He primarily represents companies doing business in emerging market countries, having spent years building and maintaining a global, professional network.  His work has been as varied as securing the release of two improperly held helicopters in Papua New Guinea, setting up a legal framework to move slag from Canada to Poland’s interior, overseeing hundreds of litigation and arbitration matters in Korea, helping someone avoid terrorism charges in Japan, and seizing fish product in China to collect on a debt.

He was named as one of only three Washington State Amazing Lawyers in International Law, is AV rated by Martindale-Hubbell Law Directory (its highest rating), is rated 10.0 by AVVO.com (also its highest rating), and is a recognized SuperLawyer.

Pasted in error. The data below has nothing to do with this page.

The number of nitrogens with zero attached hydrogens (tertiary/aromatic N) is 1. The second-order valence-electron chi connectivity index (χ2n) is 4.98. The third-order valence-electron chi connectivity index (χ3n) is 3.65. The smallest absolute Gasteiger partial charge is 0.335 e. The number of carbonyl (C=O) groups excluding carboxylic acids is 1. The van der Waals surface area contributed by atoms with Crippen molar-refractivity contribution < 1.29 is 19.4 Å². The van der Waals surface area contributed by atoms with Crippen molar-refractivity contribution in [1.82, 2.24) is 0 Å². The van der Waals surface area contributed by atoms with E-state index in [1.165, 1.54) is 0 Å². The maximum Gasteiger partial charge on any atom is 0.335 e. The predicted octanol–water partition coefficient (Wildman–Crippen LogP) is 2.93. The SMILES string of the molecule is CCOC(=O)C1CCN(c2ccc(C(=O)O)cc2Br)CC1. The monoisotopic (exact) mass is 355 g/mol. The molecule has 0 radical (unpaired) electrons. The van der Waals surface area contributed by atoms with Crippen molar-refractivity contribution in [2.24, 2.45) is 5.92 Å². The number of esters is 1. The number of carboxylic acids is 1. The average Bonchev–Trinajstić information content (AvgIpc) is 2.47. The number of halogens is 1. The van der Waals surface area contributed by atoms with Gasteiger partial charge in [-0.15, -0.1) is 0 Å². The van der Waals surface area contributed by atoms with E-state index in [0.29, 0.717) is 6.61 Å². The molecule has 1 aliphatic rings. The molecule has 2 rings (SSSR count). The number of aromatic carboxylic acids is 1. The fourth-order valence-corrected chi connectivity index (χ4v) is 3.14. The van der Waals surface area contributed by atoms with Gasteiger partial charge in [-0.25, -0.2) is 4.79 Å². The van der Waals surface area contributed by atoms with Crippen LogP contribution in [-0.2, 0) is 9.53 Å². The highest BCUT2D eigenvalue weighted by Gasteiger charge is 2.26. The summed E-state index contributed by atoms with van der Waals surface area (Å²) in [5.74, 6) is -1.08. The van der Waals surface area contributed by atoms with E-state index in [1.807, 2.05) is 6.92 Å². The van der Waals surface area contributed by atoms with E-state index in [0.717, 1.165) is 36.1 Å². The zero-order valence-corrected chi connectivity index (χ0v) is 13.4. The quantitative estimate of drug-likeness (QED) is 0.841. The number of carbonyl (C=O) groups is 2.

Dan is a frequent writer and public speaker on doing business in Asia and constantly travels between the United States and Asia. He most commonly speaks on China law issues and is the lead writer of the award winning China Law Blog. Forbes Magazine, Fortune Magazine, the Wall Street Journal, Investors Business Daily, Business Week, The National Law Journal, The Washington Post, The ABA Journal, The Economist, Newsweek, NPR, The New York Times and Inside Counsel have all interviewed Dan regarding various aspects of his international law practice.

Dan is licensed in Washington, Illinois, and Alaska.

In tandem with the international law team at his firm, Dan focuses on setting up/registering companies overseas (via WFOEs, Rep Offices or Joint Ventures), drafting international contracts (NDAs, OEM Agreements, licensing, distribution, etc.), protecting IP (trademarks, trade secrets, copyrights and patents), and overseeing M&A transactions.